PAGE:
KIGALI (Reuters) – Africa needs to make its own vaccines to avoid a repeat of its supply problems in the COVID-19 pandemic but faces big obstacles in turning itself from a pharmaceutical testing ground into a place where vaccines are created, experts said on Tuesday.
The Partnership for African Vaccine Manufacturing (PAVM) has set as a target that 60% of the continent’s routine vaccine needs, or between 1.4 and 1.7 billion doses yearly, should be met by local manufacturing by 2040, up from about 1% now.
Experts meeting at a PAVM conference in Rwanda said the pandemic had shown Africa urgently needed to tackle its dependence on imported vaccines. But they outlined daunting obstacles, from brain drain to power shortages.
Martin Friede, coordinator of the World Health Organization Initiative for Vaccine Research, said Africa had produced many scientific researchers but not a workforce capable of designing and making vaccines.
He urged the continent’s political and scientific leaders to focus on changing that skillset, drawing a contrast with Africa’s customary role in pharmaceuticals.
“Right now Africa is a test tube for many pharmaceutical companies. This is where we bring products to test them,” he said.
Charles Gore, head of the United Nations-backed Medicines Patent Pool which seeks to boost drugmaking in developing countries, said seeking licences from pharmaceutical firms elsewhere was not a sustainable solution for Africa as it had few incentives to offer those firms.
“Simply having the development done in the developed world and always transferring it is not an answer to this,” he said.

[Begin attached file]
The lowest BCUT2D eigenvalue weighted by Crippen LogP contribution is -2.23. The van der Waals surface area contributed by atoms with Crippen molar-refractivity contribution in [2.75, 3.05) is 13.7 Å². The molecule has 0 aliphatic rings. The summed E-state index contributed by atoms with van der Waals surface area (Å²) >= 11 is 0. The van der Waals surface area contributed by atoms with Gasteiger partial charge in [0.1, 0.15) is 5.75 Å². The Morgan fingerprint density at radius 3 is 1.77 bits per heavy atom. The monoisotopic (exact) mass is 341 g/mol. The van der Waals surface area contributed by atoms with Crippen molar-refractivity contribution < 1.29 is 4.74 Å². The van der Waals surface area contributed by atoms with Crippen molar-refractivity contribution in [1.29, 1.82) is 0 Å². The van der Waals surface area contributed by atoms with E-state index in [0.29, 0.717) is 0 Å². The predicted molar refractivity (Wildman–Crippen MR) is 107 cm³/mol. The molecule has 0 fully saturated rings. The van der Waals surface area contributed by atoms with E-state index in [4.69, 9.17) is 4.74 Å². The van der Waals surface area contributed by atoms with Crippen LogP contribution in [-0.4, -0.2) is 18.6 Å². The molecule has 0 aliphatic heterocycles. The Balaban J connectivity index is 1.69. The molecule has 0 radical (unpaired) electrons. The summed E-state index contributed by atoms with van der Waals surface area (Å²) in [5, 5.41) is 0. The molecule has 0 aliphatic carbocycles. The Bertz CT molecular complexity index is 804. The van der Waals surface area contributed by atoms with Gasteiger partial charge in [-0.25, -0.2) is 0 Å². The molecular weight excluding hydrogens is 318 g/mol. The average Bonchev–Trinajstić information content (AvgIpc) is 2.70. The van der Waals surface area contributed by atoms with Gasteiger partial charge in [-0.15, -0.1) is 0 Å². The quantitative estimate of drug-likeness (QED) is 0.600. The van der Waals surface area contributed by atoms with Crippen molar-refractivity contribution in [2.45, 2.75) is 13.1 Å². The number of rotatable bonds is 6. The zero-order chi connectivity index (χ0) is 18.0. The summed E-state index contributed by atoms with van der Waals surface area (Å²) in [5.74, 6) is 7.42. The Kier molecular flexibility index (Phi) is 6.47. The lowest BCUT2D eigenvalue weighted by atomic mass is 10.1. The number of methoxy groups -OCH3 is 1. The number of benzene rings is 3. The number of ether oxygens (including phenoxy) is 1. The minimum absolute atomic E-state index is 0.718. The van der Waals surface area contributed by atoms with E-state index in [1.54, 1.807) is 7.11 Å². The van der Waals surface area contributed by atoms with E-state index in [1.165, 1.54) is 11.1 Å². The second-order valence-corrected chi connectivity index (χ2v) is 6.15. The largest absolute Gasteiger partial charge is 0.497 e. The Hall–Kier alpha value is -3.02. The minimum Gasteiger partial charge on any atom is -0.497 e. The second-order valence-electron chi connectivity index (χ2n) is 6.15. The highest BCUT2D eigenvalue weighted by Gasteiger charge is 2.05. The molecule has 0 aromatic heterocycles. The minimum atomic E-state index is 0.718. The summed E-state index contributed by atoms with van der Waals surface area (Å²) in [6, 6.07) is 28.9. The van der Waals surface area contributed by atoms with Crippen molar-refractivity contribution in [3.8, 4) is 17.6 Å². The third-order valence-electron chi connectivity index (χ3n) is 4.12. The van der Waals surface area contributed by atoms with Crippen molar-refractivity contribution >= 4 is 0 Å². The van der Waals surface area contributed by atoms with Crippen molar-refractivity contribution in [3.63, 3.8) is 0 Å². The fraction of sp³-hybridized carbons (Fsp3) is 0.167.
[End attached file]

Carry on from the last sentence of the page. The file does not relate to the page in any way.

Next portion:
Gore also cautioned against launching too many separate initiatives across the continent that would risk yielding only “white elephants”, instead urging governments, companies and research hubs to collaborate to create complementary capacities.
Speakers from large drugmakers and from bodies that provide funding stressed the high costs of research, development and production, urging African countries to pool demand in order to incentivise investors with scale and long-term visibility.
“The higher volumes and consistent long-term contracting are critical to make this work,” said Patrick van der Loo, Pfizer’s regional president for Africa and the Middle East.
He cited water shortages in South Africa that affected its local partner the Biovac Institute, which has a “fill and finish” deal to make the Pfizer-BioNTech COVID vaccine, as an example of Africa’s crippling infrastructure problems.
He mentioned a lack of regulatory capacity as an obstacle, saying only two national regulators in Africa had achieved WHO maturity level three, a prerequisite to vetting local vaccines.
The PAVM, which is backed by the African Union and brings together experts from across the continent, is working on a wide-ranging strategy to address the various challenges.
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